Drones could soon be banned from flying 200 ft above homes
Senator Mike Lee has proposed the Drone Integration and Zoning Act to give property owners, local authorities and Native American tribes the right to airspace above their land.
WASHINGTON — U.S. Senator Mike Lee from Utah introduced a bill in Congress on October 16 to give property owners, state authorities and Native American tribes the right to regulate their airspace.
The Drone Integration and Zoning Act is seeking to transfer airspace authority beneath 200 feet from the Federal Aviation Administration to local authorities, reports the Hill.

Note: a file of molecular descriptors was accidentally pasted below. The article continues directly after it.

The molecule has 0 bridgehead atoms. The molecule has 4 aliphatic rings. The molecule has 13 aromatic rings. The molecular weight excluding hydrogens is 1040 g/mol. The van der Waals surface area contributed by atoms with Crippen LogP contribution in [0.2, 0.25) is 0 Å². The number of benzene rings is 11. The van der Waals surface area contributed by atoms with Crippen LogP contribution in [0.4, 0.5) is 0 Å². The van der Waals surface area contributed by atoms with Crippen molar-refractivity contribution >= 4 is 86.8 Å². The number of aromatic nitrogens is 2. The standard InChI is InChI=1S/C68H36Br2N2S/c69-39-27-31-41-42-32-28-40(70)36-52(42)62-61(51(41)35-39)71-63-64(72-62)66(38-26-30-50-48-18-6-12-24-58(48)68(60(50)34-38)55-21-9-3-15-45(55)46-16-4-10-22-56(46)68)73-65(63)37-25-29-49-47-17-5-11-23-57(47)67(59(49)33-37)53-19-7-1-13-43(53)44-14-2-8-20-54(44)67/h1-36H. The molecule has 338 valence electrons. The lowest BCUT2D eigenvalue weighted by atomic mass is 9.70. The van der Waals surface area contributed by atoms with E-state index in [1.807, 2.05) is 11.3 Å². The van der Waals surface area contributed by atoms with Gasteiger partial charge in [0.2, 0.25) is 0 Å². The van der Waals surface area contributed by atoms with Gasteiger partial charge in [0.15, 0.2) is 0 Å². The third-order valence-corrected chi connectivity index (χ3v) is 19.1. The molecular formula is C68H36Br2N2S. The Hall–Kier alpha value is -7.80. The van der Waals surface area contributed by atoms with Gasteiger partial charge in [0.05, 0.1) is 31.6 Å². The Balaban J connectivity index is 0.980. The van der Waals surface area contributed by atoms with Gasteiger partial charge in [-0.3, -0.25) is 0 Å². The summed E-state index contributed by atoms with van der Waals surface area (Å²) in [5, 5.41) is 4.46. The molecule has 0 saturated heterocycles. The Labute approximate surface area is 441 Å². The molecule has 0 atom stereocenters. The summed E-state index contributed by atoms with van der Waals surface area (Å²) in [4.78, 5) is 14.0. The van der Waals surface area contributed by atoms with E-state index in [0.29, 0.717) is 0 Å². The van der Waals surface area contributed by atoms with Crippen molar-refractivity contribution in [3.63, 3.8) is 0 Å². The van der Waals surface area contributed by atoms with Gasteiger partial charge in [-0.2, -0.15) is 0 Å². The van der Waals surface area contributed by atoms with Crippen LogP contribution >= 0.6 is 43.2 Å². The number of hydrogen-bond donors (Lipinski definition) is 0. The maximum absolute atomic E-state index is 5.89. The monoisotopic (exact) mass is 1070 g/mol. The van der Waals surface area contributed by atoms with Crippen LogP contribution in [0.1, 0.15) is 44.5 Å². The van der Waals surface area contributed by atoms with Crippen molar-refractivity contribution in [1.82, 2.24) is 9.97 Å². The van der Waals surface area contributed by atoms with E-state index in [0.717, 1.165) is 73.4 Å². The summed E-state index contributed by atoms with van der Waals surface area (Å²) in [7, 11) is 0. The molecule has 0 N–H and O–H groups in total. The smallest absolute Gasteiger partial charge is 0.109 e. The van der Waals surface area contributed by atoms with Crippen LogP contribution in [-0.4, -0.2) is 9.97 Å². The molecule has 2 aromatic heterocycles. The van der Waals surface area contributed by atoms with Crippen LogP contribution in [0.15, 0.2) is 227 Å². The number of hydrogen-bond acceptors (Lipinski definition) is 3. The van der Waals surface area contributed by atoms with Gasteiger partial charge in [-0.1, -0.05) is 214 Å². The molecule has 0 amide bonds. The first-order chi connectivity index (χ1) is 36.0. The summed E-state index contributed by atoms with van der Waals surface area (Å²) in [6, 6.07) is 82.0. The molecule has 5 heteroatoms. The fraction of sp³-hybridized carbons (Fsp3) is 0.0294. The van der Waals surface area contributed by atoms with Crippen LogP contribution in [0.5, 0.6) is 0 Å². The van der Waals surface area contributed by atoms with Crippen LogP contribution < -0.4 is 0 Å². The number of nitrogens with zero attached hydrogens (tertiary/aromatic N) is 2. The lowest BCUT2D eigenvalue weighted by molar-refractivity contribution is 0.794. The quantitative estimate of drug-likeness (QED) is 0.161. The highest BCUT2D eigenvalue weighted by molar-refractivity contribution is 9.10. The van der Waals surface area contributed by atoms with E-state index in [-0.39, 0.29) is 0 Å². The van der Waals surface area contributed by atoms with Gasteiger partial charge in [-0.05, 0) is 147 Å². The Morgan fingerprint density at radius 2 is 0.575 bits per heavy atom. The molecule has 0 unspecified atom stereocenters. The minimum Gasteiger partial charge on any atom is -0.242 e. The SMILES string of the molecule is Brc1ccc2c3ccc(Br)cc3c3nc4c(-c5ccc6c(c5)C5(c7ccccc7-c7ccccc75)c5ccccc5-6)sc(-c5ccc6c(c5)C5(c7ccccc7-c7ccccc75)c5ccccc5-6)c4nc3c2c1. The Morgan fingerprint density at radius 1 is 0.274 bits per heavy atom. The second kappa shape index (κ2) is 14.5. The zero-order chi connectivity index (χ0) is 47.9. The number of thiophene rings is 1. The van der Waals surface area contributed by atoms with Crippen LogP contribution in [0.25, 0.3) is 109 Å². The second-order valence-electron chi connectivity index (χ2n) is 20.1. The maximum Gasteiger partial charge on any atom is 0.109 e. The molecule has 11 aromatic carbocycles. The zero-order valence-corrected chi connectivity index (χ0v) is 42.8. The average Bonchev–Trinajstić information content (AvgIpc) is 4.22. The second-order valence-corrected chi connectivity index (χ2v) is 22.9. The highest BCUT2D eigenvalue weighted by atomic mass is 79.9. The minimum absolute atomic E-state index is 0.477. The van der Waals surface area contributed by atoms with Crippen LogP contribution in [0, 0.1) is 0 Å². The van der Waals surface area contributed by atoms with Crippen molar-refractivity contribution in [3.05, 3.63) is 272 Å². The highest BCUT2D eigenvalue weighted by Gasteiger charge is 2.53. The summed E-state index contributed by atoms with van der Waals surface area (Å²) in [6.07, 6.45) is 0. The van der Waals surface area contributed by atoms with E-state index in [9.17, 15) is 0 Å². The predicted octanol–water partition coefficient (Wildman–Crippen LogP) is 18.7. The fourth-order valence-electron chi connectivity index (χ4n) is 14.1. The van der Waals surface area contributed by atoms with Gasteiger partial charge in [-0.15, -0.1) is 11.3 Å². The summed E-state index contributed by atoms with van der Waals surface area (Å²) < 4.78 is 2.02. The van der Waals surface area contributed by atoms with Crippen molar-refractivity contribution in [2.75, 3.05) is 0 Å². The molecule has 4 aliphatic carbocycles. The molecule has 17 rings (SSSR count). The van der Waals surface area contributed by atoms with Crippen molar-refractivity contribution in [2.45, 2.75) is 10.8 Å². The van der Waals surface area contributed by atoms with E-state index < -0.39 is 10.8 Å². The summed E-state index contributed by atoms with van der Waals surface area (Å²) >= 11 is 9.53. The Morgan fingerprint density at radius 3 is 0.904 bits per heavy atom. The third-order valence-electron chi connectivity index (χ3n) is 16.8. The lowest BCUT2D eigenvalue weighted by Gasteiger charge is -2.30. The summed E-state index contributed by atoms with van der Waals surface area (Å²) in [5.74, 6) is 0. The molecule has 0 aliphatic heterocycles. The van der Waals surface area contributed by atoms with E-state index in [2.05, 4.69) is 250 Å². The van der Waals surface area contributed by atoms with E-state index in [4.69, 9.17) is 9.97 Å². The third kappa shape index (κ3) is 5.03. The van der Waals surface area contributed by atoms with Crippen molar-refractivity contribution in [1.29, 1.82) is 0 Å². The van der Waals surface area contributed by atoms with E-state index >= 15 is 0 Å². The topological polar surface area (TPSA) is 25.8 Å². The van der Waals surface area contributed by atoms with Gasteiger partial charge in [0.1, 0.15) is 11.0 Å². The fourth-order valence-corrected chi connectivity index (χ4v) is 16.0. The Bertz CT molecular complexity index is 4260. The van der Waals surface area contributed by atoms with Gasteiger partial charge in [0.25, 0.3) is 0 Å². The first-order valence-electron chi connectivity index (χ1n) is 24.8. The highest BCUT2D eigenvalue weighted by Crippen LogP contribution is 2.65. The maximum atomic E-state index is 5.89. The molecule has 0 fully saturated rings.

Drones flying in airspace above 200 feet would still be under the authority of the FAA.
The bill would essentially allow property owners and lander owners to own airspace up to 200 feet above their land in which low-flying drones would be prohibited from operating unless they have permission.
Currently the FAA allows drones to operate at or below 400 feet.
According to the Hill, Senator Lee had sponsored a similar bill in 2017, called the Drone Federalism Act. The bill failed to make it through its congressional committee.
The FAA had previously stated in a 2015 factsheet that separate local and state jurisdiction over airspace would create a "patchwork quilt" and could severely limit the FAA in its ability in controlling the airspace and ensuring a safe and efficient traffic flow in the air.
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